France, a team that has competed at all six Rugby World Cups played since the event’s inaugural event in 1987, is still looking for its first title. However, the team has played impressively in every event, advancing to at least the quarterfinal round each time and playing in the final twice. In 1987, France fell 29-9 to New Zealand, the host country that year as well as in 2011. A 35-12 defeat versus Australia in the 1999 final took place in Wales.
The French are ranked sixth in the world in the IRB World Rankings released on July 11. It places behind the top-ranked team New Zealand, who is followed in order by Australia, South Africa, Ireland and England, respectively. France, however, does possess the best record since 2000 of any team at the Six Nations Championship, recording a 44-16 record in that time period and claiming five of the 12 titles. The team competes with England, Ireland, Italy, Scotland and Wales at that annual event.
France will compete in Pool A at the World Cup with the top-ranked hosts New Zealand in addition to No. 13 Japan, 14th-ranked Tonga and a Canadian team that is ranked 16th. The French face Japan in Auckland on Sept. 10, Canada in Napier on Sept. 18, New Zealand in Auckland on Sept. 24 and Tonga in Wellington on Oct. 1. A top-two placement advances the team to the quarterfinal round.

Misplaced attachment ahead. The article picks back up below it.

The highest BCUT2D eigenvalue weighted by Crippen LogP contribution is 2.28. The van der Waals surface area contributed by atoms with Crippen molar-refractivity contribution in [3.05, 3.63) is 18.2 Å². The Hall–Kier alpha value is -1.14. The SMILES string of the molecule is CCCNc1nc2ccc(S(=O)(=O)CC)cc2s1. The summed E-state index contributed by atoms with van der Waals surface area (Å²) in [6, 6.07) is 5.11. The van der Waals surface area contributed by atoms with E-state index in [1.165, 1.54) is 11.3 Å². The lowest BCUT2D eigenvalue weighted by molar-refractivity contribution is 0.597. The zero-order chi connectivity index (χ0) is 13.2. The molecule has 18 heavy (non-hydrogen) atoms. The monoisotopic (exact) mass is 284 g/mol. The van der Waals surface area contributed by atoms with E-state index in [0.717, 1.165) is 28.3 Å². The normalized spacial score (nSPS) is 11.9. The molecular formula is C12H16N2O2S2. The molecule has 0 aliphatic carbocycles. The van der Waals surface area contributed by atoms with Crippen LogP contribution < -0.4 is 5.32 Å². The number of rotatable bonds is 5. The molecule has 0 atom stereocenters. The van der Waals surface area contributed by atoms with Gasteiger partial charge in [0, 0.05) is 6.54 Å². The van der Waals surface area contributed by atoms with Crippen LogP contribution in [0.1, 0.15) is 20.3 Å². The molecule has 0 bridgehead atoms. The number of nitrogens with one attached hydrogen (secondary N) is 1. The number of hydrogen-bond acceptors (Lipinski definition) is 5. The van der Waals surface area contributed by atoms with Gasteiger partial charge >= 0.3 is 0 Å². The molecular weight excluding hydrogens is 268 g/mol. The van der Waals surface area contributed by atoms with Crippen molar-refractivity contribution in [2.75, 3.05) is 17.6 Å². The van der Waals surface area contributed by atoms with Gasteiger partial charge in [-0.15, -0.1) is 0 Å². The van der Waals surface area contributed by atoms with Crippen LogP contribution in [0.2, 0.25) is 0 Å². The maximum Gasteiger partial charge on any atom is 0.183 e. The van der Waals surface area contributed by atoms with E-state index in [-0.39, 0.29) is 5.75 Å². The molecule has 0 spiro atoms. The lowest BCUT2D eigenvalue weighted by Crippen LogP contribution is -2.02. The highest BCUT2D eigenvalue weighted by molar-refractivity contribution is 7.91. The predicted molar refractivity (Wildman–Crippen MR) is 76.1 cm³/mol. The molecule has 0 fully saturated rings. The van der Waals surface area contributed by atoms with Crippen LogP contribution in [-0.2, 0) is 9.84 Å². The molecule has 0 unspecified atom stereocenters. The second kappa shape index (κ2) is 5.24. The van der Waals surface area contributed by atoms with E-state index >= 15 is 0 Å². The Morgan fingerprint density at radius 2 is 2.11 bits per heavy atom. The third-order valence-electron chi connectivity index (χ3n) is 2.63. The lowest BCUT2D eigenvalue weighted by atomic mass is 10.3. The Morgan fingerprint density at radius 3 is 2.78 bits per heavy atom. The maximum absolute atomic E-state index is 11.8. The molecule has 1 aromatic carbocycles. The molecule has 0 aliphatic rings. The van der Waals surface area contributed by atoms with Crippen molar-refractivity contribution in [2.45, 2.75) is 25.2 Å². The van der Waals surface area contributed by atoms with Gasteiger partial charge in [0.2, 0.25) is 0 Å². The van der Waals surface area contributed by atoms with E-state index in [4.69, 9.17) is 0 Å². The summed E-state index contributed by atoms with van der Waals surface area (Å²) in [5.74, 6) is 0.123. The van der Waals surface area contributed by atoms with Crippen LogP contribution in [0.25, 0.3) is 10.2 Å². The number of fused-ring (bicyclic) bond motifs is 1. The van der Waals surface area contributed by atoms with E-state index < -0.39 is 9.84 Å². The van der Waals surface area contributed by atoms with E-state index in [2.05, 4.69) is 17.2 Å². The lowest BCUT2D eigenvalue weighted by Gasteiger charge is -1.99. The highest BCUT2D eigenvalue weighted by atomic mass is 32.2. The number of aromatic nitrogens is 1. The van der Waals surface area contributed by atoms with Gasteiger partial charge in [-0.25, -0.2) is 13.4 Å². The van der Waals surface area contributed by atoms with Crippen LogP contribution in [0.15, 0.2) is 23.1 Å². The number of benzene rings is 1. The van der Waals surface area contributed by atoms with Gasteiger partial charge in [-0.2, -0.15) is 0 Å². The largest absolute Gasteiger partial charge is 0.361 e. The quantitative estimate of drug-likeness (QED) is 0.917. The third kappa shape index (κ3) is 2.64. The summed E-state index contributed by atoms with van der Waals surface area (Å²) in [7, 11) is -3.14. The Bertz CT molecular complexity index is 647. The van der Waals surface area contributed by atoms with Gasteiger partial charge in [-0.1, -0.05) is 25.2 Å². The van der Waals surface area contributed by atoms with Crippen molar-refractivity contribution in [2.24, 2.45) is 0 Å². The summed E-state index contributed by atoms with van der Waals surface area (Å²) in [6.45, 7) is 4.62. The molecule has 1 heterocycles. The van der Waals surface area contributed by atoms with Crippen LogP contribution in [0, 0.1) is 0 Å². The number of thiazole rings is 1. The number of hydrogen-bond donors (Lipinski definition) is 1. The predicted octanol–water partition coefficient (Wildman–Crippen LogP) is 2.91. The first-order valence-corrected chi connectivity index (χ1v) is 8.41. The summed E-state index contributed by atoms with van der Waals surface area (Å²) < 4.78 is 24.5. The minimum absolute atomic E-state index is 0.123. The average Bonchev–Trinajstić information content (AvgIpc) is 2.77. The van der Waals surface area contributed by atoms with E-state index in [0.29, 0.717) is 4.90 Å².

The game with New Zealand is sure to be one of the highlights of the group stage. Although France may be judged to be underdogs in the contest, the country has some World Cup history on its side. Just four years ago, the French prevailed in an emotional 20-18 victory over New Zealand in the quarterfinal round. In 1999, an exciting 43-31 win over the All Blacks in a semifinal moved France into one of its two final appearances.
Head coach Marc Lièvremont played for the 1999 runner-up squad and is looking to take his steady defense and loose forwards to that elusive first crown in 2011. Ensuring the team plays up to expectations in the group stage and withstands the pressure of the elimination games will be vital to those ambitions.